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The Luck of the Lottery: Ranking the Top 3 Prospects for the Magic at No. 1


Decisions, decisions, decisions.

After a year of what mostly felt like clear-cut tanking, most Magic fans were hoping for a chance just to land in the top three of this year’s draft.

The consensus for a while now is that it is a three-way race between Chet Holmgren, Jabari Smith, and Paolo Banchero at the top, with guys like Jaden Ivey and Shaedon Sharpe somewhere in the next tier.

Thanks to the luck of the ping pong balls going their way, the Magic now have the luxury of choosing their guy, rather than hoping whoever that guy is may fall to them. The Magic have made it clear that they will keep an open mind throughout the process, but it seems pretty clear that the pick will be one of the top three.

When it comes to drafting, the Magic must draft whichever prospect they believe will be the best player down the line, instead of drafting trying to fulfill team specific needs.

Here is my list of the best players available in the draft:


1. Chet Holmgren, Big, Gonzaga - 7’0, 195 lbs - 2021-22 Stats: 14.1 ppg, 9.9 rpg, 1.9 apg

As I mentioned, I am a firm believer of always taking the best player available, especially with the No. 1 pick. I think that Holmgren is too unique of a player to pass on here. We’ve never seen a prospect quite like him.

The shot-blocking and shooting is real. Holmgren averaged a ludicrous 3.7 blocks per game and shot 39% from three in his freshman season at Gonzaga. Holmgren frequently altered shots at the rim on the defensive end, then drained trailing three-pointers on the other end (couldn’t help but recall a similar connection with Fultz and Vuc).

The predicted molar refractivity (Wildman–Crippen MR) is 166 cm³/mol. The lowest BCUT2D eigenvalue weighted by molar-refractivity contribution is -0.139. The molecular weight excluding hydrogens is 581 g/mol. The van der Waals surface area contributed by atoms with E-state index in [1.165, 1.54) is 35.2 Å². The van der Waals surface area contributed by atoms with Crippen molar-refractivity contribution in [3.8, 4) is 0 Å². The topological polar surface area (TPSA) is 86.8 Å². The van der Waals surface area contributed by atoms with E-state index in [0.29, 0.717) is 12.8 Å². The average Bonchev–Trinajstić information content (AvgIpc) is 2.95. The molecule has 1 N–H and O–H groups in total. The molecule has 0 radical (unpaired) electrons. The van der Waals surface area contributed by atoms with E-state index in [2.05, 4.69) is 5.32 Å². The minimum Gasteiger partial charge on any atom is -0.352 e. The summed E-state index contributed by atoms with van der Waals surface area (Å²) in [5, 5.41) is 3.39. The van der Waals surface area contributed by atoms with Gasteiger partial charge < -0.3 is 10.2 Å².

At the very least, I think Holmgren projects to be an elite rim-protector that offers spacing at the big position.

At his best, well, I don’t want to get too far ahead of myself.

Aside from the obvious shot-blocking and shooting skills, he has a more than respectable handle that allows him to attack closeouts and make plays off the bounce for himself and others. He is extremely agile for his size, which will often result in mismatches for opposing bigs trying to guard him on the perimeter. He also looks to be taller than the listed 7’0 and looks closer to the 7’1, 7’2 mark.

The Jalen Suggs connection is also worth mentioning. The Suggs and Holmgren link goes all the way back to when the two were in elementary school. The two have been bestfriends since then, and continued playing together all throughout their high school career in Minnesota at Minnehaha Academy and Team Sizzle on the Under Armour circuit.

The anti-Chet crowd will be skeptical of his thin frame and point to Jonathan Isaac, Mo Bamba, and even Bol Bol and say that the Magic do not need another potentially fragile guy like that on their roster. True. But the possible reward of Holmgren one day blossoming into the cliched “unicorn” that he has been labeled since he was 16-years-old triumphs any concern that one may have about his weight, or lack-thereof.


2. Paolo Banchero, Big, Duke - 6’10, 250 lbs - 2021-22 Stats: 17.2 ppg, 7.8 rpg, 3.2 apg

All year, I’ve gone back and forth between Holmgren and Banchero, so it’s very likely that Paolo finds his way back to the No. 1 spot before I even finish writing this piece.

The debate can be made that the Magic’s biggest missing piece is a go-to scorer. A guy that can get his shot wherever, and whenever he wants. Paolo Banchero looks like he can be that guy.